October 2018 marks the 5th anniversary of Biosafety Month, an annual opportunity to highlight safe research practices for professionals working with biological materials.
The theme of Biosafety Month 2018 is “Promoting a Culture of Biosafety and Responsibility.” Here at Princeton, a culture of safety in biological research centers around:
- Supporting researchers to take an active role in biosafety efforts in their laboratories
- Partnering with University leadership to advocate for biosafety programs
- Promoting the development of comprehensive biosafety standard operating procedures
- Highlighting successes in the conduct of ethical and safe research
- Promoting transparent and comprehensive oversight of the program by the Institutional Biosafety Committee
Your primary resource for information on working safely with biohazardous materials is the Princeton EHS website, ehs.princeton.edu. The section on biological safety contains information on best practices, as well as on planning for and mitigating hazards.
As part of Biosafety Month, we’re highlighting a few best practices for researchers who work with biological materials.
Register Your Research with the Institutional Biosafety Committee (IBC)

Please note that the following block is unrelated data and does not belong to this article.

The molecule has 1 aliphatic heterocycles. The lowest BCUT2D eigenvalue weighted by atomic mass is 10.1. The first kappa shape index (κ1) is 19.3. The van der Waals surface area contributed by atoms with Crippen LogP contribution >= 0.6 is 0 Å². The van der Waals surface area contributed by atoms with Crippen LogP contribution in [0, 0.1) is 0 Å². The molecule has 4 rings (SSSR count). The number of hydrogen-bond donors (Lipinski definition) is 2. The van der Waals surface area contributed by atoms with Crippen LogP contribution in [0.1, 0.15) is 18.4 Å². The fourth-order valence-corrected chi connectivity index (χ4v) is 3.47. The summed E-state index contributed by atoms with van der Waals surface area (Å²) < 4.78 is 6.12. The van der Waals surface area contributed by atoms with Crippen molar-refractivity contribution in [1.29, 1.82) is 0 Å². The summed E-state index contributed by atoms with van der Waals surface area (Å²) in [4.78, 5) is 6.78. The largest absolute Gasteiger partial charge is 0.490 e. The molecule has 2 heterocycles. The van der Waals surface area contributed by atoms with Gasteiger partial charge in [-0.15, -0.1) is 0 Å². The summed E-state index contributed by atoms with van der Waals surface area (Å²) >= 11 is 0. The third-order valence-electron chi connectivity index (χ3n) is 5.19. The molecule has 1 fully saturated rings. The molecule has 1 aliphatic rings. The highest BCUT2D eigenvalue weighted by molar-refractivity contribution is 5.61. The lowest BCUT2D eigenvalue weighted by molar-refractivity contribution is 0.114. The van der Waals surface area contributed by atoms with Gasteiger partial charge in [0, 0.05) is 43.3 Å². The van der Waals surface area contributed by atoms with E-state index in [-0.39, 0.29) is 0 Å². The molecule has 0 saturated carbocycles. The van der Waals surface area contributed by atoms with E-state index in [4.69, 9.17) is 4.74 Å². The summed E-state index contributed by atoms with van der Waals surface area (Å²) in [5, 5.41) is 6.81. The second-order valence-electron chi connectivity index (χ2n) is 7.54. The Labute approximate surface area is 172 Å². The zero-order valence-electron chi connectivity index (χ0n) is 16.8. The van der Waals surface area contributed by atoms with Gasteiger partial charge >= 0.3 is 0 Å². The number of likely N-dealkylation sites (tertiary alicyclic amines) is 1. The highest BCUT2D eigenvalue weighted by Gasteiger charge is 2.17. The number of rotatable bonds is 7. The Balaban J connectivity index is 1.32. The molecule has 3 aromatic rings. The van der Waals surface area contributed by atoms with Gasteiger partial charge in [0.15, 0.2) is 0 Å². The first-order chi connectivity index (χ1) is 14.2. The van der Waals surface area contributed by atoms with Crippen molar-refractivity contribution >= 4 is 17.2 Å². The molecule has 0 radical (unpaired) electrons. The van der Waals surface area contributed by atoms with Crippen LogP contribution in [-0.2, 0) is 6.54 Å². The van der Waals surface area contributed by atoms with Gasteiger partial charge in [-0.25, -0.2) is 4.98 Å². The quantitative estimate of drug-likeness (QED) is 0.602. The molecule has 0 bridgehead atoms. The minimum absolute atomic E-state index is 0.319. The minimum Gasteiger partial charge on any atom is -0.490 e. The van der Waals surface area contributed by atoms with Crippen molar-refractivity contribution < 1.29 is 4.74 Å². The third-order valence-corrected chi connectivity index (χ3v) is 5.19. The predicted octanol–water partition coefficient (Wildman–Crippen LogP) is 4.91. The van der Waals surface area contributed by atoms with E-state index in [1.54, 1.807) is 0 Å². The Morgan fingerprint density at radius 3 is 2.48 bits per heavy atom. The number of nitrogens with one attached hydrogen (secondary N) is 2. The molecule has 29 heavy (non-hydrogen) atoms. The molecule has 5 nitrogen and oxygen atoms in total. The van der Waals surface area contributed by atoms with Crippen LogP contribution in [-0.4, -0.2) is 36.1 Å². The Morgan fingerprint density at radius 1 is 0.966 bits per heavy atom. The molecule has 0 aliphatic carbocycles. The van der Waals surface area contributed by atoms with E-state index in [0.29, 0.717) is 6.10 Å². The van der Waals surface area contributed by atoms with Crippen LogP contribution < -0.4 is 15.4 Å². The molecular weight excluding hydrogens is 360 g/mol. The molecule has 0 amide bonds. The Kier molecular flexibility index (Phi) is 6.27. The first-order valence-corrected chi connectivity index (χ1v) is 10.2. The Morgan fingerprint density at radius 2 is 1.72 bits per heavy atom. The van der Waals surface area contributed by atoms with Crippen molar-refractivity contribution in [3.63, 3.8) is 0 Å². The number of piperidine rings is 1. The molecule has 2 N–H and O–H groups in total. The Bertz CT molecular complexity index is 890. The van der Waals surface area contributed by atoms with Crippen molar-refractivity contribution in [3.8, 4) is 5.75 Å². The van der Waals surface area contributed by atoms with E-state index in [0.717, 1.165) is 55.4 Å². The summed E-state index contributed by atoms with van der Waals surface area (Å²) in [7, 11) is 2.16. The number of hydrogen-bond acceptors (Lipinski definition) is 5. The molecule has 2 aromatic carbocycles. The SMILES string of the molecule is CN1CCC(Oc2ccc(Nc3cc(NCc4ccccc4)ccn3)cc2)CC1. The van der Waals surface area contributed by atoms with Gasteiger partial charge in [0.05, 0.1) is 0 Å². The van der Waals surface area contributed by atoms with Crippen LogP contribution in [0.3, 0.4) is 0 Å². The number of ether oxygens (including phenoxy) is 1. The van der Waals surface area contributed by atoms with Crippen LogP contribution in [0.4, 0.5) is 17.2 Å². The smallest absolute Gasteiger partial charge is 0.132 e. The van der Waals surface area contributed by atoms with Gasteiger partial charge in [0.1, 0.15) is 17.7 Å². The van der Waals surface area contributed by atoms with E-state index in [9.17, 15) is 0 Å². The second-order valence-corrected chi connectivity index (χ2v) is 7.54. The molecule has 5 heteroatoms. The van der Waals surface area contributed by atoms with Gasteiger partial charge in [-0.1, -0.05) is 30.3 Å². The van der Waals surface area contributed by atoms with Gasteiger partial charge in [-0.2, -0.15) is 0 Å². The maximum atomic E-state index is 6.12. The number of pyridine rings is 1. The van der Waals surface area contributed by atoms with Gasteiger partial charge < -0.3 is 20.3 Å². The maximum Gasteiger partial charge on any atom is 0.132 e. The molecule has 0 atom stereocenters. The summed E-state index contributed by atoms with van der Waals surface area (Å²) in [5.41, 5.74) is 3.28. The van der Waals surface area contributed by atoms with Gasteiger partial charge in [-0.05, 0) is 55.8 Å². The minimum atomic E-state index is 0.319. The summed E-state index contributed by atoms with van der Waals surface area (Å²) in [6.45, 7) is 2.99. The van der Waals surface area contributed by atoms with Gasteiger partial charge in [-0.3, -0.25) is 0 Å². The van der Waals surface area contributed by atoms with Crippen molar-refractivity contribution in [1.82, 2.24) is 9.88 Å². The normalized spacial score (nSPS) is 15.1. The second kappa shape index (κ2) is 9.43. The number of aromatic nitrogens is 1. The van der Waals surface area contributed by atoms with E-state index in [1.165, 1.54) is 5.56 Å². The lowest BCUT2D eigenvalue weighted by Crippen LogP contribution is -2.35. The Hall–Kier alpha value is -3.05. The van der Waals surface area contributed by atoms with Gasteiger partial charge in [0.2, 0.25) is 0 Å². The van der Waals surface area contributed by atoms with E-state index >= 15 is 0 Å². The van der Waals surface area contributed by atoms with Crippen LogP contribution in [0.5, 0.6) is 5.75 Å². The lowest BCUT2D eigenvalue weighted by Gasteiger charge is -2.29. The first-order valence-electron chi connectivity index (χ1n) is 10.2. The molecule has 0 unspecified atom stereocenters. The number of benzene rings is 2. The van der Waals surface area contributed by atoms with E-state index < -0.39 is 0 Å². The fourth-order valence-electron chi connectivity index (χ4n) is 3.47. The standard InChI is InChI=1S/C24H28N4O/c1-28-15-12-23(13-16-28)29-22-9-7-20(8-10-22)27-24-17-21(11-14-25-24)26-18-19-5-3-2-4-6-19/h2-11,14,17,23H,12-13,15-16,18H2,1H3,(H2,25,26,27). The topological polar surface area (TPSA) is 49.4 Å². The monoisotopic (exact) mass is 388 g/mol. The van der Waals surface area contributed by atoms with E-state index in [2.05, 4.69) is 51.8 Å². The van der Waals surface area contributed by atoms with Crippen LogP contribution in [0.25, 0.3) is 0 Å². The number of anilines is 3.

Your research with potentially infectious agents, organisms or materials, human-derived materials biological toxins, organisms containing recombinant DNA and other genetically altered organisms and agents must be registered with and approved by the IBC.
Work Safely in a Biosafety Cabinet
Check Before You Ship or Import Biohazardous Materials
EHS should be consulted in all instances of shipping or importing biohazardous materials.
EHS staff is trained to ship materials defined as Dangerous Goods under federal law. If you are unsure as to whether your shipment is considered hazardous, contact EHS. The Hazardous Materials Shipping Request Form is the best way to notify us of a need to ship.
Exporting biohazardous materials may require prior written consent from the U.S. government. Contact Princeton’s export control officer at email@example.com before beginning the process of shipping any biohazardous material internationally.
Dispose of Biological Wastes Properly
Proper disposal of lab waste can be confusing. Check the EHS website or call us for information on categorizing, packaging and labeling waste materials that fall into the category of biohazardous or regulated medical waste
Gloves are Not Enough!
Wearing gloves is not a substitute for washing hands. Your hands can get contaminated when wearing or removing gloves. Washing your hands after glove removal can prevent the spread of organisms and viruses handled in the laboratory.